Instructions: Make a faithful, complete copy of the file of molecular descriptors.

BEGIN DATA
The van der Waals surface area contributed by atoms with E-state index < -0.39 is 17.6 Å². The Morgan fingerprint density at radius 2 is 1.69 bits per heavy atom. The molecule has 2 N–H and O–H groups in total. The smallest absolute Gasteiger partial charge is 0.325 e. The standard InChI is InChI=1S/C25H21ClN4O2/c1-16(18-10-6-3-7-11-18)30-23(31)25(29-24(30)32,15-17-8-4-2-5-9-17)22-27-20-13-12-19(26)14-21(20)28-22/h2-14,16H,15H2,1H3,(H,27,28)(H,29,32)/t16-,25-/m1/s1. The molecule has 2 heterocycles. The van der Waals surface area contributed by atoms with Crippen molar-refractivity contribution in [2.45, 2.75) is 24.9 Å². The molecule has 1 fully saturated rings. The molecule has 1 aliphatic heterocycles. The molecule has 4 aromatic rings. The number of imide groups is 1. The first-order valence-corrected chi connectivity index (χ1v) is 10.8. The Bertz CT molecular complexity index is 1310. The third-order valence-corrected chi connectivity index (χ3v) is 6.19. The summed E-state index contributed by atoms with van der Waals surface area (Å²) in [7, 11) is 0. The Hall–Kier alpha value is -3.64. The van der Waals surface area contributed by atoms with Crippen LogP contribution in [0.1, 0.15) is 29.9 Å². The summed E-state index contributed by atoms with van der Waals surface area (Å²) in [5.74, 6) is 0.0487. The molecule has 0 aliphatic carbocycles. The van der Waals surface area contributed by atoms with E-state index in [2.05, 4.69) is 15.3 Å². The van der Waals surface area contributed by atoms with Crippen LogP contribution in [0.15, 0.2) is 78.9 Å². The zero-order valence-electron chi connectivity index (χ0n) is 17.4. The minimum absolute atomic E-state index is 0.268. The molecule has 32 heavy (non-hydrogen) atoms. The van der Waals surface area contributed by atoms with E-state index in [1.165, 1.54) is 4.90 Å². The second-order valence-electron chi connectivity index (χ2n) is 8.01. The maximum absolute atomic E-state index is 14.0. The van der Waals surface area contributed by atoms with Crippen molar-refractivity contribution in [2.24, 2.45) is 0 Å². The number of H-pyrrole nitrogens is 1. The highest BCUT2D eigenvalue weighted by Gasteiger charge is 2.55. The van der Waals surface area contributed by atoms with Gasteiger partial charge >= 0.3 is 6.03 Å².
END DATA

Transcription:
The van der Waals surface area contributed by atoms with E-state index < -0.39 is 17.6 Å². The Morgan fingerprint density at radius 2 is 1.69 bits per heavy atom. The molecule has 2 N–H and O–H groups in total. The smallest absolute Gasteiger partial charge is 0.325 e. The standard InChI is InChI=1S/C25H21ClN4O2/c1-16(18-10-6-3-7-11-18)30-23(31)25(29-24(30)32,15-17-8-4-2-5-9-17)22-27-20-13-12-19(26)14-21(20)28-22/h2-14,16H,15H2,1H3,(H,27,28)(H,29,32)/t16-,25-/m1/s1. The molecule has 2 heterocycles. The van der Waals surface area contributed by atoms with Crippen molar-refractivity contribution in [2.45, 2.75) is 24.9 Å². The molecule has 1 fully saturated rings. The molecule has 1 aliphatic heterocycles. The molecule has 4 aromatic rings. The number of imide groups is 1. The first-order valence-corrected chi connectivity index (χ1v) is 10.8. The Bertz CT molecular complexity index is 1310. The third-order valence-corrected chi connectivity index (χ3v) is 6.19. The summed E-state index contributed by atoms with van der Waals surface area (Å²) in [7, 11) is 0. The Hall–Kier alpha value is -3.64. The van der Waals surface area contributed by atoms with Crippen LogP contribution in [0.1, 0.15) is 29.9 Å². The summed E-state index contributed by atoms with van der Waals surface area (Å²) in [5.74, 6) is 0.0487. The molecule has 0 aliphatic carbocycles. The van der Waals surface area contributed by atoms with E-state index in [2.05, 4.69) is 15.3 Å². The van der Waals surface area contributed by atoms with Crippen LogP contribution in [0.15, 0.2) is 78.9 Å². The zero-order valence-electron chi connectivity index (χ0n) is 17.4. The minimum absolute atomic E-state index is 0.268. The molecule has 32 heavy (non-hydrogen) atoms. The van der Waals surface area contributed by atoms with E-state index in [1.165, 1.54) is 4.90 Å². The second-order valence-electron chi connectivity index (χ2n) is 8.01. The maximum absolute atomic E-state index is 14.0. The van der Waals surface area contributed by atoms with Crippen molar-refractivity contribution in [2.24, 2.45) is 0 Å². The number of H-pyrrole nitrogens is 1. The highest BCUT2D eigenvalue weighted by Gasteiger charge is 2.55. The van der Waals surface area contributed by atoms with Gasteiger partial charge >= 0.3 is 6.03 Å².